This section is from the "Practical Building Construction" book, by John Parnell Allen. Also see Amazon: Practical Building Construction.

Coming to uniform loads on cantilevers, it is usual to take the collected load, or total weight, as located in the centre of the loaded area, as Fig. 933, from which it will be seen that it is in this case practically halfway along the cantilever, and the formula resolves itself into (Wl)//(2d), twice the depth being taken to give the "half" result as compared with a concentrated load; for we know that the latter causes double the strain of a uniform load. Therefore -

(wl)/(2d) = (4tons x 3feet)/(2x 1foot)= 12/2= 6 tons strain.

Fig. 952.

Graphically this is ascertained by a similar process to Fig. 950, the diagonal being raised from a point halfway along the bottom flange, as Fig. 953, while the graduation of the strains at intermediate points takes tue form of a concave parabolic curve, as shown on Fig. 954, which should need no further explanation.

The theoretical form of the cantilever would be either as Fig. 955 or Fig. 956.

If two distinct loads are placed on a cantilever their strains should be calculated separately, and the results added together;. while graphically they should be treated as Fig. 957, of which the small diagram is constructed, to give the lines of inclination to the Fig.ure. A perpendicular is dropped from any point as Z, and on it are marked off consecutively from the point the weights or reactions of the loads, Z Y representing to scale 1 ton, and Y X 2 tons. The depth, which always plays such a conspicuous part, is marked off at right angles to Z X from Z, as W; and then W Y and W X are joined. Reverting to the main Fig.ure, from A we draw A B parallel to W Y until it meets a perpendicular raised from the other load; after which A B is continued to C, but parallel to WX. Thus the diagram is formed, and the strains can be scaled off as required. If the cantilever were uniformly loaded, it would be treated similarly to Fig. 954 in principle.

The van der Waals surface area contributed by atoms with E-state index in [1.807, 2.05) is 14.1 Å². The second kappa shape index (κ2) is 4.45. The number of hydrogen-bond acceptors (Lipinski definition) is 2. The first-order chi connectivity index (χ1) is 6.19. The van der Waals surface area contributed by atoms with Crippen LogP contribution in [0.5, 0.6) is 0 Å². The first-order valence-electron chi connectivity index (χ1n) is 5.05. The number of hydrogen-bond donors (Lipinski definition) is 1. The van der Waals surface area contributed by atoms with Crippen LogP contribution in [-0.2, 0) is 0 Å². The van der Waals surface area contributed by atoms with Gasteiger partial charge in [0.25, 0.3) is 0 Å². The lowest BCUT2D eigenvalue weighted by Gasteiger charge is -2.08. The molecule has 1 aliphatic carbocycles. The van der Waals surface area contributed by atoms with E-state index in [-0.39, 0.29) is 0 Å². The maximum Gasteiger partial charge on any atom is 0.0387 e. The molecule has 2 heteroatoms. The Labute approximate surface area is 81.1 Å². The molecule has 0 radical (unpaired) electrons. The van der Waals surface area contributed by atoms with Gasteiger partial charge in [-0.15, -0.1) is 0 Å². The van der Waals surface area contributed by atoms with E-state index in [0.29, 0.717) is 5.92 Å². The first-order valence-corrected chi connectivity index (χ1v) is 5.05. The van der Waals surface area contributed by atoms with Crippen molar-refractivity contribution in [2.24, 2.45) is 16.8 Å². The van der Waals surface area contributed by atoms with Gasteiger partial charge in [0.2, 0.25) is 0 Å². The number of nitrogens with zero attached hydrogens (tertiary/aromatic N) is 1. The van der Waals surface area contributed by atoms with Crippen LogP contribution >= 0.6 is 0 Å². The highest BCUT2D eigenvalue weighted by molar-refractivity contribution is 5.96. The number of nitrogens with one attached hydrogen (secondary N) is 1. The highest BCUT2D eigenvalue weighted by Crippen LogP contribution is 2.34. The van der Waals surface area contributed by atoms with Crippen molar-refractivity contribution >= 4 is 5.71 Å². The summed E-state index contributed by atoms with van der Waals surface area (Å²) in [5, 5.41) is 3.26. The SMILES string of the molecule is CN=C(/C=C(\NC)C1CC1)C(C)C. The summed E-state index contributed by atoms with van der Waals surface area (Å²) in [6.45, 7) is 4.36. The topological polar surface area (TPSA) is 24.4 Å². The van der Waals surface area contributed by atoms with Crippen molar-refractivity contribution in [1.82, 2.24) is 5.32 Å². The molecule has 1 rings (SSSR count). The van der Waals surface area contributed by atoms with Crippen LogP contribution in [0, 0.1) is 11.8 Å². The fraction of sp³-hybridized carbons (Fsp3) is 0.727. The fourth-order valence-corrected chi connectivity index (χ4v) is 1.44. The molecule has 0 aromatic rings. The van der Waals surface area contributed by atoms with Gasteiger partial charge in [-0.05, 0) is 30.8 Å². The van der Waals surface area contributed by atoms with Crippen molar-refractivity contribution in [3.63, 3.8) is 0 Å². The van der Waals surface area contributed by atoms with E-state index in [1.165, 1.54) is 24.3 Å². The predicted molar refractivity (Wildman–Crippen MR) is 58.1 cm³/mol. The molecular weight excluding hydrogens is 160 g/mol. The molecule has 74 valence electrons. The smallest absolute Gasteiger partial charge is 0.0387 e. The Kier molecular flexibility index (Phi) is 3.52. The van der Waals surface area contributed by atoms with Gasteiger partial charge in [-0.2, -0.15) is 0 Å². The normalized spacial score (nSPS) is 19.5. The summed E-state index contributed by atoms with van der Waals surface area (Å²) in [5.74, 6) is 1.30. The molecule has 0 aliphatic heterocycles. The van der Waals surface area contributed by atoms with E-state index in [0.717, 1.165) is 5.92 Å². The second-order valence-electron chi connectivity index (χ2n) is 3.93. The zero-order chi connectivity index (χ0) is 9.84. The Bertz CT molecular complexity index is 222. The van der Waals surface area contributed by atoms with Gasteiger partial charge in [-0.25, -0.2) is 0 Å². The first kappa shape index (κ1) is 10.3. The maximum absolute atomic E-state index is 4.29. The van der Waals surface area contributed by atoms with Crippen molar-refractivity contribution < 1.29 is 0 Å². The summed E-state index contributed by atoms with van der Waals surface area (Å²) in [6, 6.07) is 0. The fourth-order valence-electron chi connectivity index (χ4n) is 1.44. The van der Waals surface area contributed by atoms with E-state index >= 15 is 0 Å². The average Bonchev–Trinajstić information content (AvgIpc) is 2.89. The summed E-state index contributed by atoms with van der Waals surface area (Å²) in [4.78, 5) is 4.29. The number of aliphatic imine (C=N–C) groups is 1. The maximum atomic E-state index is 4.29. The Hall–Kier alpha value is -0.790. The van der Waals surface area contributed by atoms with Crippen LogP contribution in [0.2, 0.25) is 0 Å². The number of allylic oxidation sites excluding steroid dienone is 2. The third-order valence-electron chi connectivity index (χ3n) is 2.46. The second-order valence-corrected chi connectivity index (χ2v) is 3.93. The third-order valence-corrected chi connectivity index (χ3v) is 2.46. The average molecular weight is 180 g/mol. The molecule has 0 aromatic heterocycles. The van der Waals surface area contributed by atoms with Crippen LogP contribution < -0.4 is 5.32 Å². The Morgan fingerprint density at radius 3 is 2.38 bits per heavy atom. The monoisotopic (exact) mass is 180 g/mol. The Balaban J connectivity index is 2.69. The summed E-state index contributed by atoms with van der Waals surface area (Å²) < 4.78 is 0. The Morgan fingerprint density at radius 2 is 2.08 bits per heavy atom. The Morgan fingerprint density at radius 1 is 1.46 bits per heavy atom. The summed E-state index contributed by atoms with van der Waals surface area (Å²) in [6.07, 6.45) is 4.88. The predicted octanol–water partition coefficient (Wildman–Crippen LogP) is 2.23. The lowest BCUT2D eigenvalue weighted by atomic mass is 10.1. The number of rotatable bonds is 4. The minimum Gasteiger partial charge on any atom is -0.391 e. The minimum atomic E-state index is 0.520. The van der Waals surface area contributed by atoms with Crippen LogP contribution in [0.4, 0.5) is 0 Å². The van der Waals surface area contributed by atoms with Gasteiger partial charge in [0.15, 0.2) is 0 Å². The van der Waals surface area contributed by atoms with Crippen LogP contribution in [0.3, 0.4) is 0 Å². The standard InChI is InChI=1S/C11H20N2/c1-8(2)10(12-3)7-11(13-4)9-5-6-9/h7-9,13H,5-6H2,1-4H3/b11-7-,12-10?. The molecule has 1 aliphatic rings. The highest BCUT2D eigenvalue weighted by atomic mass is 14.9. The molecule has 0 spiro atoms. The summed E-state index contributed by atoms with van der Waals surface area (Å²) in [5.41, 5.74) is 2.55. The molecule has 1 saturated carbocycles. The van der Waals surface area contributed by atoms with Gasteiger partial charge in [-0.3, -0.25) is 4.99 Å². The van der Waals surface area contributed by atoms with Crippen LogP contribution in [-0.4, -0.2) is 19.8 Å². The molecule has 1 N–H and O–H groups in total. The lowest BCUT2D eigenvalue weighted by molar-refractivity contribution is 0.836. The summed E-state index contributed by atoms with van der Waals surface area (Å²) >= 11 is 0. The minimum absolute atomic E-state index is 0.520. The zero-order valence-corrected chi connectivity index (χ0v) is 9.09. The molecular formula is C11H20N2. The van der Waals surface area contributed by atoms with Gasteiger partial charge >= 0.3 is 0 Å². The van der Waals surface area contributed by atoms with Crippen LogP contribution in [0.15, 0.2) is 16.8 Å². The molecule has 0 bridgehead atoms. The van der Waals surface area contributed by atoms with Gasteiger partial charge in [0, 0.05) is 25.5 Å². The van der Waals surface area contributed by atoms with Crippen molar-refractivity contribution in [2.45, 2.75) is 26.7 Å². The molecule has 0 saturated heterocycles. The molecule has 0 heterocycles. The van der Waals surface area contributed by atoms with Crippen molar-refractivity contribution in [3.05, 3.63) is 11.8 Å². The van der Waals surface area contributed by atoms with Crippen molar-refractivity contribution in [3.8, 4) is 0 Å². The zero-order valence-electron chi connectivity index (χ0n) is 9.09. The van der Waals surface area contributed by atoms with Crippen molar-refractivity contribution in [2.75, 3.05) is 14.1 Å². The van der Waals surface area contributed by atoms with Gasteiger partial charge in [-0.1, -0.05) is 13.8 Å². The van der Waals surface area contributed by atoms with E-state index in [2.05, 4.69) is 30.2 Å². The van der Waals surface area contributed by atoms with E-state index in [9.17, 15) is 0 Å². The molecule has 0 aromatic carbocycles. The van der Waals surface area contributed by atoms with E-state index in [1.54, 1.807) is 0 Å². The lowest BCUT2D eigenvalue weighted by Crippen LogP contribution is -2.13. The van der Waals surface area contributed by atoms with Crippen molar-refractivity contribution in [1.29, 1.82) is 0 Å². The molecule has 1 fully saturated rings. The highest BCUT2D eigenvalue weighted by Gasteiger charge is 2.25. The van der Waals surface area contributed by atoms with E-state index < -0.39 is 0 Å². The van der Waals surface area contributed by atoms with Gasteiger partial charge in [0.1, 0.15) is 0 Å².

Fig. 955.

Fig. 958.

The "shearing" strain on a cantilever, with a concentrated load, is equal to the amount of the reaction all along the cantilever from the point of support to that of application of the load, as Fig. 958; while, on uniformly loaded cantilevers, it gradually diminishes to nothing at the point of application from the amount of the reaction at the support, as Fig. 959, one part of the load assisting the other, as it were.

Fig. 981.

A cantilever differently loaded at two or more points would have its "shearing" strain shown, as Fig. 960; and if a uniform load is fixed at a distance and clear space from the support, it will be as Fig. 961, taking the form of a concentrated load from A to B.

Girders are treated in a similar manner to cantilevers, their strains being ascertained by the following formula: -

(wl)/(4d) for concentrated loads,

(wl)/(8d) for uniform loads.

So that a girder of 8 feet span and 9 inches deep, supporting a uniform load of 2 tons, would have its strain calculated thus: -

(wl)/(8d)= (2 tonsx 8feet)/(8x 9 inches)= 16 feet/6 feet= 2 2/3 tons strain, which would be doubled if concentrated.

Graphically, a girder, with concentrated load centrally, would be dealt with as Fig. 962, and as Fig. 963 if intermediately loaded; while for uniform loads it would be as Figs. 964 and 965 respectively; one half of the load (or either of the reactions) being set up as the height, when the reactions are equal; and, when they vary, one or the other will answer the purpose, so long as care is taken that the same side of the load is utilised for the diagonal and parallel line to ascertain the strain, as particularly illustrated on Fig. 963. If correct, Fig.ures will always complete themselves.

The theoretical outlines for beams or girders are as Figs. 966 and 967 for concentrated oads, and Figs. 968 and 969 for uniform loads.

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